This self-analysis is a major feature of Nuits sans Nuit et quelques Jours sans Jour and in it Leiris regularly attempts to analyze his own dreams. He writes of “nocturnal disturbances” that possess and obsess him. His wife, Louise Gordon — known only as “Z” (for her nickname Zette) in the book — appears as a figure of romantic and erotic love, as well as a balm for his fears. His dreams include many sex scenes between the two of them, including one of my favorite moments, when he describes a tryst with her that takes place in front of a painting authored by Leiris’s close friend and collaborator, Bataille. Other writers known for their own erotic obsessions figure into the book; Nerval is referenced often — along with Baudelaire, though less so — and the persistent yet subtly perverse sense of eroticism evokes Bataille. But Leiris also writes of attraction to (and possible affairs with) other women, which he writes about with guilt and anxiety.
But his greatest anxiety seems to come from the dreams where he realizes — with horror — that he is dreaming and is either slipping into the void, or has lost control over his own consciousness. He writes, “The dream I’m in the middle of begins to resemble a state of waking that is about to end: unable to resist falling asleep in the dream itself, I sense that this dream is about to conclude, not with a return to reality, but with a plunge into the void of unconsciousness.” As with L’age d’homme, his fixations are just as physical as they are abstract and damage to or invasion of bodies is a persistent theme.
Perhaps my favorite of the longer chapters details a dream where he and Z enter into a torture museum. Leiris writes:
“Everywhere I see racks, torture boots, gibbets, corpses splayed on wheels, pillories, stairways littered with dismembered limbs, and every conceivable type of torture device or other contraption reminiscent of Piranesi’s Prisons. In the first hall, torturers wearing white smocks are engaged in human vivisection.”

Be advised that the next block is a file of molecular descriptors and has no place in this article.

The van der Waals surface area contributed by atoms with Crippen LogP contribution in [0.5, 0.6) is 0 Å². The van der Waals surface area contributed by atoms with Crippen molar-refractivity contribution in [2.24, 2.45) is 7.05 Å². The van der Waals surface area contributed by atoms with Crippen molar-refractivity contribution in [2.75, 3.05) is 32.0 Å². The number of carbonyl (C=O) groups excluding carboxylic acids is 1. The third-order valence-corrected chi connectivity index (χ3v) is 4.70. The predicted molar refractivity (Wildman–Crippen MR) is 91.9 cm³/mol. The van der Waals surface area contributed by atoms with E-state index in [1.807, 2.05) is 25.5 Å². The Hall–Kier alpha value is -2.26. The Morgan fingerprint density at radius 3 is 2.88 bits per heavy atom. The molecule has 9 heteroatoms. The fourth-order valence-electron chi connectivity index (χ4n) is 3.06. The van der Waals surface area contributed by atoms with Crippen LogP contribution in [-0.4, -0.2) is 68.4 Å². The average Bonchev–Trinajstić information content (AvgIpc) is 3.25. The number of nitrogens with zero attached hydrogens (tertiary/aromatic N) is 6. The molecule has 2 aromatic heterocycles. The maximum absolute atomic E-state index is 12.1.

It is this sort of vivid detail that explodes throughout the book and though a relatively short work at less than 200 pages, many of them comprised of “chapters” that are single paragraphs, Nuits sans Nuit et quelques Jours sans Jour is a compelling example of Leiris’s power as a writer and is certainly proof that he deserves as much attention as some of his colleagues (and arguably more attention than, say, Breton).
Speaking of colleagues, French philosopher and writer Maurice Blanchot provided a worthy introduction that crystallizes many of the book’s themes, while also brilliantly (in his way) examining dreams themselves. Blanchot writes,
Dreams are sites of similitude, mediums saturated with resemblances, in which some neutral power of similarity, existing prior to any particular designation, is constantly on the lookout for a figure whom, if need be, it might activate into a likeness. It is Faust’s mirror, and what he sees in this mirror is neither the young girl nor the likeness of her face, but rather resemblance itself, the undefined power of similarity, the infinite scintillation of reflection.”
The figures and events within Nuits sans Nuit et quelques Jours sans Jour is made up of a series of mirror images and reflections. Leiris’s preoccupations, fears, and desires begin to resemble each other as we become acquainted with him and, through them, he becomes a strangely charismatic figure. Sympathetic, introspective, and perhaps doomed, Leiris’s powers of observation of his own dreams are every bit as potent as any anthropological writing and I hope that this volume introduces many new readers to his charms and powers. Spurl’s new volume captures the poetry, absurdity, and beauty of Leiris’s book thanks to a translation from Richard Sieburth. A comparative literature professor at New York University, Sieburth specializes in writing about and translating German and French literature; perhaps I’m biased, because he has translated a number of some of my favorite authors, from Walter Benjamin and Georg Büchner to Henri Michaux, as well as Nerval, and I suspect his knowledge of the latter assisted him here. Regardless, he does Leiris proud.